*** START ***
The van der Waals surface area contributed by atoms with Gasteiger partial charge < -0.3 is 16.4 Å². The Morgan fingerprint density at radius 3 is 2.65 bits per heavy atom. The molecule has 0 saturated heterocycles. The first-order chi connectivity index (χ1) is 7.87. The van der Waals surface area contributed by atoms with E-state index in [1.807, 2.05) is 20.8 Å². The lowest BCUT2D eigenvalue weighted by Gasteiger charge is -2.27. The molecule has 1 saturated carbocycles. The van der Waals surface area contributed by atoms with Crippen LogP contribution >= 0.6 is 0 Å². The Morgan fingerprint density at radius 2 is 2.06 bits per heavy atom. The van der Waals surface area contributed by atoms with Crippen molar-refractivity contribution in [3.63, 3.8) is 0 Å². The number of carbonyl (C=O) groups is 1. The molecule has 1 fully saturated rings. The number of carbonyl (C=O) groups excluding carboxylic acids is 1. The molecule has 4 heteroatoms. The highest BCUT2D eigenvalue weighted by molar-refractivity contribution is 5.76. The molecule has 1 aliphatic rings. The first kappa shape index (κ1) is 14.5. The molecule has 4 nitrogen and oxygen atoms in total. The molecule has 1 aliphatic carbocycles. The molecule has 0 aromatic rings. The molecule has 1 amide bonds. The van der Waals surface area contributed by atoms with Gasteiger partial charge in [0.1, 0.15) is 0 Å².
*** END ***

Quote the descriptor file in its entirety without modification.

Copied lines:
The van der Waals surface area contributed by atoms with Gasteiger partial charge < -0.3 is 16.4 Å². The Morgan fingerprint density at radius 3 is 2.65 bits per heavy atom. The molecule has 0 saturated heterocycles. The first-order chi connectivity index (χ1) is 7.87. The van der Waals surface area contributed by atoms with E-state index in [1.807, 2.05) is 20.8 Å². The lowest BCUT2D eigenvalue weighted by Gasteiger charge is -2.27. The molecule has 1 saturated carbocycles. The van der Waals surface area contributed by atoms with Crippen LogP contribution >= 0.6 is 0 Å². The Morgan fingerprint density at radius 2 is 2.06 bits per heavy atom. The van der Waals surface area contributed by atoms with Crippen molar-refractivity contribution in [3.63, 3.8) is 0 Å². The number of carbonyl (C=O) groups is 1. The molecule has 1 fully saturated rings. The number of carbonyl (C=O) groups excluding carboxylic acids is 1. The molecule has 4 heteroatoms. The highest BCUT2D eigenvalue weighted by molar-refractivity contribution is 5.76. The molecule has 1 aliphatic rings. The first kappa shape index (κ1) is 14.5. The molecule has 4 nitrogen and oxygen atoms in total. The molecule has 1 aliphatic carbocycles. The molecule has 0 aromatic rings. The molecule has 1 amide bonds. The van der Waals surface area contributed by atoms with Gasteiger partial charge in [0.1, 0.15) is 0 Å².